Luke 2:27
And he came by the Spirit into the temple: and when the parents brought in the child Jesus, to do for him after the custom of the law,
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(27) He came by the Spirit.—Better, as in Revelation 1:10, in the Spirit—i.e., in a spiritual state in which the power of the Divine Spirit was the pervading element.

The parents.—Here, as in Luke 2:33; Luke 2:48, St. Luke does not shrink from reproducing what was obviously the familiar phraseology of the household of Nazareth. In common life it is almost obvious that no other phraseology was possible.

To do for him after the custom of the law.—In common practice, the child would have been presented to the priest who offered the two turtle doves on behalf of the parents. In this instance Simeon, though not a priest (there is, at least, nothing but a legend in an Apocryphal Gospel to fix that character on him), takes on himself, standing by the priest, to receive the child as he was presented. This fits in, as far as it goes, with the idea of his having been an Essene, revered as possessing prophetic gifts. (See Notes on Luke 2:25.)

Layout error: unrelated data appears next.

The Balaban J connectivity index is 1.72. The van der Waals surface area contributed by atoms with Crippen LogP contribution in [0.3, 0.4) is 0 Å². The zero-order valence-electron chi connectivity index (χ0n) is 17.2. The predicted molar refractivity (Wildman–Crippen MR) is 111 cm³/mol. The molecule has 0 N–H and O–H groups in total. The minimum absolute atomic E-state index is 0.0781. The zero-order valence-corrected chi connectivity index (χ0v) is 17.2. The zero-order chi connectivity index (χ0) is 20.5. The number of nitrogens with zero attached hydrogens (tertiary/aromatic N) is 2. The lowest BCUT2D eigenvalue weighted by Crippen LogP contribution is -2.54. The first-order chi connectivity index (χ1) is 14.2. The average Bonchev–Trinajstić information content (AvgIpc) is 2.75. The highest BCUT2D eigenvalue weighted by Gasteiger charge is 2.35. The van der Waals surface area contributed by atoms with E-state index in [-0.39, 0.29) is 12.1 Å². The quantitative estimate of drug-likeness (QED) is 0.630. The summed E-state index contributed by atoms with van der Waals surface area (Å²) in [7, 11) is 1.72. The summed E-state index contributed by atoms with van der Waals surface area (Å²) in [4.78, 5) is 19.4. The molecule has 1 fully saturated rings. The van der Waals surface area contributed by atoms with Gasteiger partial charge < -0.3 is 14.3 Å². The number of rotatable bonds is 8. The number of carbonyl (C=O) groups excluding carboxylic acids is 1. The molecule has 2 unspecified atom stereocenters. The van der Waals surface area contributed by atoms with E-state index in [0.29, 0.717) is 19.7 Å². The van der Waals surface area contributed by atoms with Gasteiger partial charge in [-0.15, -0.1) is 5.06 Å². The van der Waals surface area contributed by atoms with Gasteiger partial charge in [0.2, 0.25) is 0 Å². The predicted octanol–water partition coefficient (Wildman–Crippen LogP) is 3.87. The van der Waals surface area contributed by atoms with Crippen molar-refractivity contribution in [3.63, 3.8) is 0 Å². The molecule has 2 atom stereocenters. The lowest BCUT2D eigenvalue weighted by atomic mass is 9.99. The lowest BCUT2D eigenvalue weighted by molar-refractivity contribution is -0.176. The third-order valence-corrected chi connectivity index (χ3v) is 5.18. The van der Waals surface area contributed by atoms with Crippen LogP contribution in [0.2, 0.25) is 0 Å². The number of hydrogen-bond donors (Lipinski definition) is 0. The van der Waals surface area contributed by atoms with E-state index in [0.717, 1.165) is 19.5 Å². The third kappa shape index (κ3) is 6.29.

2:25-35 The same Spirit that provided for the support of Simeon's hope, provided for his joy. Those who would see Christ must go to his temple. Here is a confession of his faith, that this Child in his arms was the Saviour, the salvation itself, the salvation of God's appointing. He bids farewell to this world. How poor does this world look to one that has Christ in his arms, and salvation in his view! See here, how comfortable is the death of a good man; he departs in peace with God, peace with his own conscience, in peace with death. Those that have welcomed Christ, may welcome death. Joseph and Mary marvelled at the things which were spoken of this Child. Simeon shows them likewise, what reason they had to rejoice with trembling. And Jesus, his doctrine, and people, are still spoken against; his truth and holiness are still denied and blasphemed; his preached word is still the touchstone of men's characters. The secret good affections in the minds of some, will be revealed by their embracing Christ; the secret corruptions of others will be revealed by their enmity to Christ. Men will be judged by the thoughts of their hearts concerning Christ. He shall be a suffering Jesus; his mother shall suffer with him, because of the nearness of her relation and affection.By the Spirit - By the direction of the Spirit.